BAKU / MOSCOW / YEREVAN (Reuters) – Military clashes between Armenia and Azerbaijan over Nagorno-Karabakh have not yet affected energy supplies from the region, but could affect oil and gas exports if the conflict escalates, analysts said on Monday.
Azerbaijan, rich in oil and gas, is particularly vulnerable to potential disruptions in energy exports, although foreign supplies do not travel along routes in the immediate vicinity of Nagorno-Karabakh.
The Metsamor nuclear power plant is located in Armenia, which is already in a high-risk zone due to the threat of an earthquake.
Yerevan in July warned of risks to the security of the region. Baku also said that due to the conflict, the supply of energy resources is under threat.
The main export route for oil from Azerbaijan is the Baku-Tbilisi-Ceyhan pipeline, which accounts for about 80% of oil exports from the country and which goes through Georgia and further to the Turkish Mediterranean coast. Its throughput capacity is 1.2 million barrels per day, or more than 1% of world oil supplies.
Currently, it supplies over 0.5 million barrels of oil per day.
Azerbaijan also exports oil through Russia through the Baku-Novorossiysk pipeline and through Georgia by rail, as well as through the Baku-Supsa pipeline.
“The Nagorno-Karabakh conflict worries the international community in part because of the threat to stability in the region, which serves as a corridor for major pipelines that carry oil and gas to world markets,” OilX consulting company said in a statement.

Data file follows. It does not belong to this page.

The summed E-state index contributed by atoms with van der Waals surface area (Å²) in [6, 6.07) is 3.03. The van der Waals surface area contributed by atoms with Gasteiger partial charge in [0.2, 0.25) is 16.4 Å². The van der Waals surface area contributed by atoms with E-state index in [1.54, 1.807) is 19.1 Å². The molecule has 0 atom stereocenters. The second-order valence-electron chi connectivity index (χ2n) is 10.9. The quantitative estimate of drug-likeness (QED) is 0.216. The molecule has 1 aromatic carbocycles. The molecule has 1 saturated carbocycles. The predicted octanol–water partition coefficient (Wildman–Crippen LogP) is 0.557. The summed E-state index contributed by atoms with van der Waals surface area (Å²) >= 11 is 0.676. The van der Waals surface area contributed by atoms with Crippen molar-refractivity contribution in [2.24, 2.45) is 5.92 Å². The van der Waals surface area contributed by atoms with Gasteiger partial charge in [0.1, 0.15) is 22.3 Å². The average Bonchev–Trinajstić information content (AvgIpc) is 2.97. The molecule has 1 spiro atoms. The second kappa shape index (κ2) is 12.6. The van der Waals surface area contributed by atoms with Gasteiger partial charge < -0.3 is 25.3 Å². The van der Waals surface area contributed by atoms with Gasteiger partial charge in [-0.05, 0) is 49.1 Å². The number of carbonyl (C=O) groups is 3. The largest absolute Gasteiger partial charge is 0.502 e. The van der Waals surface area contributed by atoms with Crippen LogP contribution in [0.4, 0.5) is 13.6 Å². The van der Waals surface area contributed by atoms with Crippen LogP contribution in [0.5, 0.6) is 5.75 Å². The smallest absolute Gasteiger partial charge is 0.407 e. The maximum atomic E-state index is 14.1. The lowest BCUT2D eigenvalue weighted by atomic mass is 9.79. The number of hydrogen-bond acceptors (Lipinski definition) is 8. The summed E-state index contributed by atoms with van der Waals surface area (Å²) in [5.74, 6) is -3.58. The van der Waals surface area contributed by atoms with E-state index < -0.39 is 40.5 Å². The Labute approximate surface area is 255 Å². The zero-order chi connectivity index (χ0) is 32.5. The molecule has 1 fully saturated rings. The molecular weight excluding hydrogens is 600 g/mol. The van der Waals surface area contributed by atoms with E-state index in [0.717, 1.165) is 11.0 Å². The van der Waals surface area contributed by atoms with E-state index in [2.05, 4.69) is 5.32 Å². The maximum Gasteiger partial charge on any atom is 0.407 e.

Azerbaijan plans to increase exports of natural gas to Europe.
BP (LON: BP) is the leader of an international consortium developing Azerbaijan’s giant Shah Deniz field, which is expected to first ship to Europe later this year.
The Shah Deniz I field, where gas has been produced since 2006, has a production capacity of 8 billion cubic meters. It is expected that production at Shah Deniz II will reach 16 billion cubic meters per year, with 10 billion cubic meters intended for Europe and 6 billion cubic meters for Turkey.
The S&P rating agency told Reuters that it regards the conflict as “smoldering”, so far without threats to energy supplies.
“We will monitor the implications for sovereign finances, energy flows and company liquidity in the event of further escalation of the conflict,” the agency said.
(Vladimir Soldatkin and Olesya Astakhova in Moscow, Nvard Oganesyan in Yerevan and Nailya Bagirova in Baku. Translated by Olga Vishnevskaya. Editor Anna Kozlova)